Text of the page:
5-Shot Friday: Super Bugs and Super Diets
Hello, and welcome to the third installation of 5-Shot Friday.
1) “Balm Of Hurt Minds,” The Bard Said
Few of Shakespeare’s phrases stuck in my mind like this one about SLEEP: “Balm of hurt minds, great nature’s second course.” My recall of high school English is pretty spotty, but Macbeth’s words on sleep I remember like it was yesterday. “Double double, toil and trouble” comes from the same play – everybody knows those words --- and that says something about our conflicted attitude towards sleep. Now that you mention it, we could use more sleep, but EVERYBODY knows it’s getting harder than ever. That’s not just regular folks: LeBron James and major pro sports organizations have put big dollar figures to missing their zzz’s.
Patients Like Me (Twitter handle @patientslikeme) shared this resource, from the National Sleep Foundation. Optimizing your sleeping arrangements is about more than avoiding tablet and smartphone use and wearing blue blocker glasses. The NSF has five categories of adjustments, for each of your major senses, to up your odds of getting a much needed, restful snooze.
It’s not The Andromeda Strain, but it’s real and it’s here: a bacterial “superbug” that is resistant to our strongest antibiotics.
Antibiotics are key to fighting off bacterial infections, like the urinary infection in the Pennsylvania woman in question. Taken properly, they kill off bacteria that could otherwise spread and cause serious, sometimes deadly infections. But for years, infectious disease specialists have been alarmed at the decreasing effectiveness of common antibiotics, as bacteria that survive a treatment are able to pass along their resistance to other bacteria.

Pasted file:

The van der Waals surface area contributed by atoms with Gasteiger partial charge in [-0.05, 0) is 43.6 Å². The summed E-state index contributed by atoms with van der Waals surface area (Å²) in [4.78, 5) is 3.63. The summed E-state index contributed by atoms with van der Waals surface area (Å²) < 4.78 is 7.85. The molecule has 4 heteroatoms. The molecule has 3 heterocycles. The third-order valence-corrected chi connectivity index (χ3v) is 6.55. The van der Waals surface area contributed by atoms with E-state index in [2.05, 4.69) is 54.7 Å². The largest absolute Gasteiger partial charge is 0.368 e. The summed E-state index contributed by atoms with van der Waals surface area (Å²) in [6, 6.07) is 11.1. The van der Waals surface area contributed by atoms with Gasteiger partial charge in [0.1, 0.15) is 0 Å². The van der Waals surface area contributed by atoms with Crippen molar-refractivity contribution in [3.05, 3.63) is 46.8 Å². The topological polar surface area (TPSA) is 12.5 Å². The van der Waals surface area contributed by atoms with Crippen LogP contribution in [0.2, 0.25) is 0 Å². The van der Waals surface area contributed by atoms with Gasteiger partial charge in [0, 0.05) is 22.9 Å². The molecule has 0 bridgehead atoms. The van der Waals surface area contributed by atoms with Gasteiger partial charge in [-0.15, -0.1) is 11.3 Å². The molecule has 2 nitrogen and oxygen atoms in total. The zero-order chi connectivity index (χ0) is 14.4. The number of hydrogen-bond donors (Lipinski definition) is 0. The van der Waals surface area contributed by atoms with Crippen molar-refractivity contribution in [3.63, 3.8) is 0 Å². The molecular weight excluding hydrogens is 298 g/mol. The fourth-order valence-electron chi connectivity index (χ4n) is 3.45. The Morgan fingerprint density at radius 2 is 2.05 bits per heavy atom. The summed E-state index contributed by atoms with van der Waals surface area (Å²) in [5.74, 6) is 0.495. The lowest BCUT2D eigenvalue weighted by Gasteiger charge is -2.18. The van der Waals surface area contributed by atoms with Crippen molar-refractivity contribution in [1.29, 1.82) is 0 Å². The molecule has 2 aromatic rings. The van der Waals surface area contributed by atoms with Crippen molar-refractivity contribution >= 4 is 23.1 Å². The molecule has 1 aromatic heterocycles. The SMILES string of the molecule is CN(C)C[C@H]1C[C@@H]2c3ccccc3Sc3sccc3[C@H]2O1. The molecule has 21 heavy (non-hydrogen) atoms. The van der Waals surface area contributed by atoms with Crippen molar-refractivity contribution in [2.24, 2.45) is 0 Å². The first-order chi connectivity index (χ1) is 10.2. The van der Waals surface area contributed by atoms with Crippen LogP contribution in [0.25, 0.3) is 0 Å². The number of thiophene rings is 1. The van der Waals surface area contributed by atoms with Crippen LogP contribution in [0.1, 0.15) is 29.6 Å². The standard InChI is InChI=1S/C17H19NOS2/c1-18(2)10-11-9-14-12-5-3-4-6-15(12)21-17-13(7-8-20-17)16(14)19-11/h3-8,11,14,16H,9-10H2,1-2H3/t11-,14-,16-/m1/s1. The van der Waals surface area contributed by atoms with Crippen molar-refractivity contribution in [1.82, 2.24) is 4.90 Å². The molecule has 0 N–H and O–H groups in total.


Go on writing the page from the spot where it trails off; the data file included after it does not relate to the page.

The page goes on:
When I was doing my ICU rotation, I remember a new, special antibiotic that only the intensive care unit senior resident or attending physician could prescribe – it required a special signature in order to be dispensed by the hospital pharmacist. It was to be reserved for severe lung infections, because even then, we knew that widespread use could water down its effectiveness. That wonder drug was azithromycin, which you probably know as the “Z-pak” – now the most commonly requested by patients antibiotic for coughs in the urgent care setting.
The Reuters article mentions antibiotic overprescribing by doctors as a main cause; I urge you to keep in mind that patient insistence is a big part of this equation (“I’ve had this cough for 3 weeks, but I’m leaving for a trip tomorrow and want some antibiotics right now”). And the amount of antibiotics prescribed to humans pales in comparison to what’s used in animal feed to make animals bigger and more tender.
The majority of common infections, especially cough and cold type infections, aren’t even caused by bacteria, they’re caused by viruses that antibiotics don’t even treat. Bottom line: it’s still prudent to discuss an infection with a medical professional – but when your doctor says words like “antibiotic resistance,” “virus,” and “I don’t think this will help much,” please, please listen.
The key is in the “rinse and repeat.” It really is that simple – and that profound.
4) Perspective, People
I’m not entirely sure of Fox News as a source of reliable numbers, but the fine print at the bottom attributes this statistic to the World Health Organization.
(This is a pic of the slow cooker Korean short ribs recipe).
You may not agree with some of the basic tenets of the Paleo Diet (is mimicking the eating patterns of our Paleolithic ancestors the healthiest way to feed?), but it’s hard to argue with the results: low carb/starch meal choices do usually help with weight loss, lowering blood sugar, blood pressure, and with careful monitoring, cholesterol.
Nom Nom Paleo is Michelle Tam’s website, and is arguably the tastiest way to experience preparing food along these guidelines. It’s not easy focusing on whole foods, quality sourced, while passing on processed, starchy carb goodness, but Michelle manages to do so, with moan-inducing tastiness and an easy to search recipes list.
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